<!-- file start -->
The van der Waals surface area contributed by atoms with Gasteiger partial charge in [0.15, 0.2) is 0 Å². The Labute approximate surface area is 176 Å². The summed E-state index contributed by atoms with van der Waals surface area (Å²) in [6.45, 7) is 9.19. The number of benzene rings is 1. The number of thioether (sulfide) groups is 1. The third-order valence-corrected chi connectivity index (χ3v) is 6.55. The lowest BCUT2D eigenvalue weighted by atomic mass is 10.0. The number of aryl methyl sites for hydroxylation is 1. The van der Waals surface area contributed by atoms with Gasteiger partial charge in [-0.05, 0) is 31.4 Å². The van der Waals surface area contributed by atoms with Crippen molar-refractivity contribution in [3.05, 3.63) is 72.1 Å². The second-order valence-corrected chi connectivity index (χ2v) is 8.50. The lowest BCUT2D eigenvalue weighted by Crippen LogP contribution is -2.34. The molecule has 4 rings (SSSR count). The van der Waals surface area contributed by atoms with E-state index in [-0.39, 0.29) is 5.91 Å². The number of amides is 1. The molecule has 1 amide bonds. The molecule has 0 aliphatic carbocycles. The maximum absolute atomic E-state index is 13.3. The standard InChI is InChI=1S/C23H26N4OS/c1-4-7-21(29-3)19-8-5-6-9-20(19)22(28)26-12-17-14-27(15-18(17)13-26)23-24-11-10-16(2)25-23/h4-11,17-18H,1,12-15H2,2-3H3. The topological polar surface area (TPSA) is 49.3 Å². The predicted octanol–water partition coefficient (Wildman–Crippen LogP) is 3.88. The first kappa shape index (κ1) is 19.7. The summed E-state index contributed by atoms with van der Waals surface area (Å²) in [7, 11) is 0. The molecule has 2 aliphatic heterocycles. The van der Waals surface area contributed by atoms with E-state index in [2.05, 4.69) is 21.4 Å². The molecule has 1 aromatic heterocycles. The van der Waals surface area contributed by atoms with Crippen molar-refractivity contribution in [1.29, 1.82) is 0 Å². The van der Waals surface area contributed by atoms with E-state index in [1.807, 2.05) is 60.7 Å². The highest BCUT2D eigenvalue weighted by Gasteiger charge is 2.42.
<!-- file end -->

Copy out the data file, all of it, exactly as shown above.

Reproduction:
The van der Waals surface area contributed by atoms with Gasteiger partial charge in [0.15, 0.2) is 0 Å². The Labute approximate surface area is 176 Å². The summed E-state index contributed by atoms with van der Waals surface area (Å²) in [6.45, 7) is 9.19. The number of benzene rings is 1. The number of thioether (sulfide) groups is 1. The third-order valence-corrected chi connectivity index (χ3v) is 6.55. The lowest BCUT2D eigenvalue weighted by atomic mass is 10.0. The number of aryl methyl sites for hydroxylation is 1. The van der Waals surface area contributed by atoms with Gasteiger partial charge in [-0.05, 0) is 31.4 Å². The van der Waals surface area contributed by atoms with Crippen molar-refractivity contribution in [3.05, 3.63) is 72.1 Å². The second-order valence-corrected chi connectivity index (χ2v) is 8.50. The lowest BCUT2D eigenvalue weighted by Crippen LogP contribution is -2.34. The molecule has 4 rings (SSSR count). The van der Waals surface area contributed by atoms with E-state index in [-0.39, 0.29) is 5.91 Å². The number of amides is 1. The molecule has 1 amide bonds. The molecule has 0 aliphatic carbocycles. The maximum absolute atomic E-state index is 13.3. The standard InChI is InChI=1S/C23H26N4OS/c1-4-7-21(29-3)19-8-5-6-9-20(19)22(28)26-12-17-14-27(15-18(17)13-26)23-24-11-10-16(2)25-23/h4-11,17-18H,1,12-15H2,2-3H3. The topological polar surface area (TPSA) is 49.3 Å². The predicted octanol–water partition coefficient (Wildman–Crippen LogP) is 3.88. The first kappa shape index (κ1) is 19.7. The summed E-state index contributed by atoms with van der Waals surface area (Å²) in [7, 11) is 0. The molecule has 2 aliphatic heterocycles. The van der Waals surface area contributed by atoms with E-state index in [2.05, 4.69) is 21.4 Å². The molecule has 1 aromatic heterocycles. The van der Waals surface area contributed by atoms with Crippen molar-refractivity contribution in [1.29, 1.82) is 0 Å². The van der Waals surface area contributed by atoms with E-state index in [1.807, 2.05) is 60.7 Å². The highest BCUT2D eigenvalue weighted by Gasteiger charge is 2.42.